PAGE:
Harold J. Morowitz is a
professor of molecular biophysics
and biochemistry at Yale. He also
writes "science interest" stories for

science monolith - the medicinal
properties of garlic, Yale's Foucault
pendulum, cetology in Moby Dick,
and the evolution of the umbilicus,
commonly known as the belly
button. Confined to around 2000-
2500 words per article, Morowitz
has evolved a pattern of conveying
his message in an entertaining yet
informative manner. First, he lays
out the product of a modicum of
book/journal research, always sure
to drop a few numbers or comment
on "experimental technique." Then,
he spices the verse with a few Latin
or literary quotations and references,
and frequently ties the whole piece
together with a personal remini -

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In this area of "soft" science
writing, Morowitz is joined by
Lewis Thomas (Lives of a Cell),
Stephen Jay Gould, and a few
others. Morowitz tends to be more
chatty than these two, and draws
from a more varied sphere of topics.
Like Thomas and Gould, Morowitz
relies strongly on a historical base,
often concentrating on famous and
not-so-famous past scientists.
Mini-biographies are presented on
Charles Darwin, paleontologists
John Bell Hatcher and Pierre
Teilhard de Chardin, ancient
philosopher Empedocles, homeo -
path Christian Hahnemann, physi -
cist Christian Huygens, and others.
Surprisingly, considering their
source, these discourses have
relatively little purely medical
content. Actually, my favorite piece
detailed the statistical frequency of
major composers' works in musical
performances inthe year 1958. The
winner? Mozart, with a 6.1%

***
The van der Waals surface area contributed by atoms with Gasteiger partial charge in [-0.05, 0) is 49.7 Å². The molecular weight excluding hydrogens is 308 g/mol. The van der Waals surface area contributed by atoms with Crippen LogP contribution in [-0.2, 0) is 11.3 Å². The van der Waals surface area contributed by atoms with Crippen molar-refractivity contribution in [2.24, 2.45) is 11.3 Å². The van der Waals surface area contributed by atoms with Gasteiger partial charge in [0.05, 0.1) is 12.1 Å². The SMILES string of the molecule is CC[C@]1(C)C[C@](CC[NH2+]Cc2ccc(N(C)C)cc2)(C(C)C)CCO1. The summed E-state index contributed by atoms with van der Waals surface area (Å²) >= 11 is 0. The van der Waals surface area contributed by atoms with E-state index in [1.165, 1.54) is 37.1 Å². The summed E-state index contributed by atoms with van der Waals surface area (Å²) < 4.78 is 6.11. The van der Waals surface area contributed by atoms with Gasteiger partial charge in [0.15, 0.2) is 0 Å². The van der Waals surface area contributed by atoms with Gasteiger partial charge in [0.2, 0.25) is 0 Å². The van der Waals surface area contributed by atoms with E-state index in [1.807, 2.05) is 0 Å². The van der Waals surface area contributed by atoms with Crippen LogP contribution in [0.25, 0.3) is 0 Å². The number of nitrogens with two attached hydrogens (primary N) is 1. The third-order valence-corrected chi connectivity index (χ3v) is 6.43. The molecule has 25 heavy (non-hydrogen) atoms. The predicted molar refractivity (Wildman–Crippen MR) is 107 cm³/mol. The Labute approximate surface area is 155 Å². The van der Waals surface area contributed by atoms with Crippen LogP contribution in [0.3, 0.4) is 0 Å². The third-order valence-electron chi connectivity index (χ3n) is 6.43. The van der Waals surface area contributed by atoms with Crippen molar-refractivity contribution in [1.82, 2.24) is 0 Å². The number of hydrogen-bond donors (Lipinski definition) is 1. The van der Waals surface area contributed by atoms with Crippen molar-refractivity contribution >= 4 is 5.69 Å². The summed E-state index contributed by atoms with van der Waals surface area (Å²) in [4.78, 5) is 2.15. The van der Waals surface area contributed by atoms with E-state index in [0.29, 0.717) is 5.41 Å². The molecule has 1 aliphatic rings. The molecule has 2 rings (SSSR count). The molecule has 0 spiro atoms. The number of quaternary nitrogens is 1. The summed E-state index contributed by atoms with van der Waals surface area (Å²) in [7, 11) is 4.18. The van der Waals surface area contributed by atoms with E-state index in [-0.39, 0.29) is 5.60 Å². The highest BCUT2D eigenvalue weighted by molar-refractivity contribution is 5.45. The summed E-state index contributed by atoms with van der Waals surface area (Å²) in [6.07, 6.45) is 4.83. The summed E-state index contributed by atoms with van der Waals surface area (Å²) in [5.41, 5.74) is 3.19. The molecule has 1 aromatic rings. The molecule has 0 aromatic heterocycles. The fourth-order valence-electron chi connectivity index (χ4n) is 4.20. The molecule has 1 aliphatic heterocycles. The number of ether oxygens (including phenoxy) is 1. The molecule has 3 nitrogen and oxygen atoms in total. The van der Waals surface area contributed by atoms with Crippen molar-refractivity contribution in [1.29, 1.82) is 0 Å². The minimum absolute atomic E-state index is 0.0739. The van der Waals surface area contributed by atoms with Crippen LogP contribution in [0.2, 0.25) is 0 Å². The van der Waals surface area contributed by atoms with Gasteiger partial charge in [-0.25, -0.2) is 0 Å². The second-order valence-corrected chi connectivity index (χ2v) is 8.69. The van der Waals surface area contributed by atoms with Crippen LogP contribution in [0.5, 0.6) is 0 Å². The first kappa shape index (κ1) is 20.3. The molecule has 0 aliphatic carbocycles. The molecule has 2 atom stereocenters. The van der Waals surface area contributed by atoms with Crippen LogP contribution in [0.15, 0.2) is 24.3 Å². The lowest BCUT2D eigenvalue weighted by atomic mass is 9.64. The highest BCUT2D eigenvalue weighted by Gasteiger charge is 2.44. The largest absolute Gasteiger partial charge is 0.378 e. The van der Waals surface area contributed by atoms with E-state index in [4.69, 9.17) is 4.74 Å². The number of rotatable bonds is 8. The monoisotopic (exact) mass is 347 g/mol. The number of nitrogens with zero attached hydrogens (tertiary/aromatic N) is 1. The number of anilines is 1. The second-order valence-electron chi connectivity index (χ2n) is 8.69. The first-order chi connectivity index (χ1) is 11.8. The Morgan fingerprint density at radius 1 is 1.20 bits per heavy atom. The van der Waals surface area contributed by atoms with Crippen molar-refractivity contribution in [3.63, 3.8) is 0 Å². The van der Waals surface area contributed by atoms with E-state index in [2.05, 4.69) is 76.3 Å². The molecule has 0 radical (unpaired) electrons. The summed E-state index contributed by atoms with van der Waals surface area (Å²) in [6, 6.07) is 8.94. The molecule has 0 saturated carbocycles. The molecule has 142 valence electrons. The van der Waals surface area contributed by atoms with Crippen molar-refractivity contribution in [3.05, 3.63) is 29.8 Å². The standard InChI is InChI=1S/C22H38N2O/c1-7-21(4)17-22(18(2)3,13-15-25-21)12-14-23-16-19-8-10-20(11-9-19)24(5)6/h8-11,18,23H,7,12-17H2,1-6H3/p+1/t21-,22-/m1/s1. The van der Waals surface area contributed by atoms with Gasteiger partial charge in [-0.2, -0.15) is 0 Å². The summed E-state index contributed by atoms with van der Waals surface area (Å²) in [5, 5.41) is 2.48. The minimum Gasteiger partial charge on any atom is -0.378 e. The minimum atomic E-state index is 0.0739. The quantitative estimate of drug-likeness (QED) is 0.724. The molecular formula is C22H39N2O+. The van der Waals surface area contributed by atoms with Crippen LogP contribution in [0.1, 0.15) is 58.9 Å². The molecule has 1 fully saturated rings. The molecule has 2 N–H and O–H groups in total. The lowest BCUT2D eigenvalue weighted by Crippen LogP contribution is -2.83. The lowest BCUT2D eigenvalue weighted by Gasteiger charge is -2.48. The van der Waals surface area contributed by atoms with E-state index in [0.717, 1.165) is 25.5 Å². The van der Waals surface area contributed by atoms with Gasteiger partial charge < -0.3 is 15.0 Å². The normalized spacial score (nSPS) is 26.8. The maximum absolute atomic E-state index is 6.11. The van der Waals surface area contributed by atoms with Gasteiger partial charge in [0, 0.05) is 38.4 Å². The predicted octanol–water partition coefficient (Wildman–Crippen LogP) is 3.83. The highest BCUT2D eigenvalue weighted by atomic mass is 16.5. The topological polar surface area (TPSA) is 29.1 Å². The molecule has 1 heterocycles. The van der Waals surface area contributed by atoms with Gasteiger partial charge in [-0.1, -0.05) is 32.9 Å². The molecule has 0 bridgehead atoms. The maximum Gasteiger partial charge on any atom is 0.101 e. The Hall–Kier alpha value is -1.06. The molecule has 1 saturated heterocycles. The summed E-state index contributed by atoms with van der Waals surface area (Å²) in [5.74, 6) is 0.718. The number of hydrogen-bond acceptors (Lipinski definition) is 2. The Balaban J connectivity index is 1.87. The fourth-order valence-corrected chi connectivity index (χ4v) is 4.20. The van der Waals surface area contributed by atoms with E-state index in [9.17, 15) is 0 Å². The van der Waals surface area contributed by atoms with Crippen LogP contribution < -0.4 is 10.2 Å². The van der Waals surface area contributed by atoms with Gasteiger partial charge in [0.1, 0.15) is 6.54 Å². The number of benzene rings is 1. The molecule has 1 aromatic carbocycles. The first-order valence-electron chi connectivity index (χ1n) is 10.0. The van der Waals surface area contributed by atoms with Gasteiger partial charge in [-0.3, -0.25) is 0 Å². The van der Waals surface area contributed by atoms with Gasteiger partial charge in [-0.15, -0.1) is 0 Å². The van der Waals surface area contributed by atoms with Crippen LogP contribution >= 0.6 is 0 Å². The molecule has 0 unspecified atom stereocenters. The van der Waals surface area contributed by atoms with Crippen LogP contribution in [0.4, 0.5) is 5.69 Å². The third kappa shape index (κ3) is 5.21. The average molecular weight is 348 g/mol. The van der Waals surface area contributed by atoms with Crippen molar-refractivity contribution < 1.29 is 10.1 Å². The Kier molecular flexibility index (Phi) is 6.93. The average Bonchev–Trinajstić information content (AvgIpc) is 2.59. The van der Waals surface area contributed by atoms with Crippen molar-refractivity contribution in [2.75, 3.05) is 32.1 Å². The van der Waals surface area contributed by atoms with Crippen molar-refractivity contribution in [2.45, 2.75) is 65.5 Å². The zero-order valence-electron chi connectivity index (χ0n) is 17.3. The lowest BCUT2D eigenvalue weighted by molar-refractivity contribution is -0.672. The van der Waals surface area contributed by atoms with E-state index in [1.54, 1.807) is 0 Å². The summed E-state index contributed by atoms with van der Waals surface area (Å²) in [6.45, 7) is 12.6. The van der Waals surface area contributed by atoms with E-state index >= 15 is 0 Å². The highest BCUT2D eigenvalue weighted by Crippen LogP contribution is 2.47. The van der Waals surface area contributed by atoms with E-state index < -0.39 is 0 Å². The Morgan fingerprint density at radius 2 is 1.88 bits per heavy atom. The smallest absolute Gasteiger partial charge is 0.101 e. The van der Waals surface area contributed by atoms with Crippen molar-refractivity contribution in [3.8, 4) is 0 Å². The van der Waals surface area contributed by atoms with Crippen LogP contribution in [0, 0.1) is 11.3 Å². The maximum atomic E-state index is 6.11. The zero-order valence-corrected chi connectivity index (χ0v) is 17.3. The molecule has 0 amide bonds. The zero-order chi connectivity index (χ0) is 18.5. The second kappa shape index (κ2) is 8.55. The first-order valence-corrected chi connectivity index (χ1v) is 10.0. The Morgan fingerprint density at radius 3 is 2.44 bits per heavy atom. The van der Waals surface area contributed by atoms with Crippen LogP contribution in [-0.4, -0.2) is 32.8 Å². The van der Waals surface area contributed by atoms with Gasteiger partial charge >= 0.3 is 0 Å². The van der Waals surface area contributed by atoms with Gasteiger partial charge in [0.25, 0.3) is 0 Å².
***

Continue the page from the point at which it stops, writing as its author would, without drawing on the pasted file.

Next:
listening share.
-Ben Ticho


Long live the, King

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Rent a Car from Econo-Car

(Continued from Page 7)
knew somebody was listening. But
it's more the exposure that faded.
I've always thought and hoped that
eventually we could have what
country has. That is, radio stations
programming our music consist -
ently. Maybe that could happen
D: You've said that country is
"the white man's blues."
K: (laughs) That's right. I'm
from Indianola MIssissippi and we
used to call country the white
man's blues and what I played black
man's blues. But we've all crossed
over from time to time. In fact, I
just recently played in London with
s -
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Roy Clark.
When I first learned to play and
read music I was playing country
because there was no 'blues' written
down at the time. So I was really
playing country before blues; "You
are My Sunshine" and things like
that before "Three O Clock Blues."
D: You've had a lot of accom p-
lishments over the years. Is there
any one which really stands out?
K: There's so many nice things
which have happenned to me that
it's hard to say just one thing.
I never dreamed I would win a
grammy and I have several. I have
three honorary doctorates, from
Tougaloo College, Yale University,
and the Berklee School of Music.
They're very, very dear to me. And
lastly, getting inducted into the
Rock and Roll Hall of Fame. That
was something.
These are the important land
marks in my career, in my life, and
nothing can ever erase them. I feel
very lucky that my children and
grandchildren will have that. I'm
very honored that when I leave the
world there will always be these
things to remember me by.
D: I don't think you'll ever be
forgotten. If people know one
bluesman, they know B.B. KIng.
K: (laughs) Thank you. I hope
they say good things.
B.B. king appears this Friday;
April 10, at the Michigan Theater
for two shows, at 8 and 10:30 p.m.
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Hey Now, Hey Now
No matter what your musical
taste is, whether you like to eat
asparagus with cream cheese or
even if you did cry when Old Yeller
iedovercrowding of classes,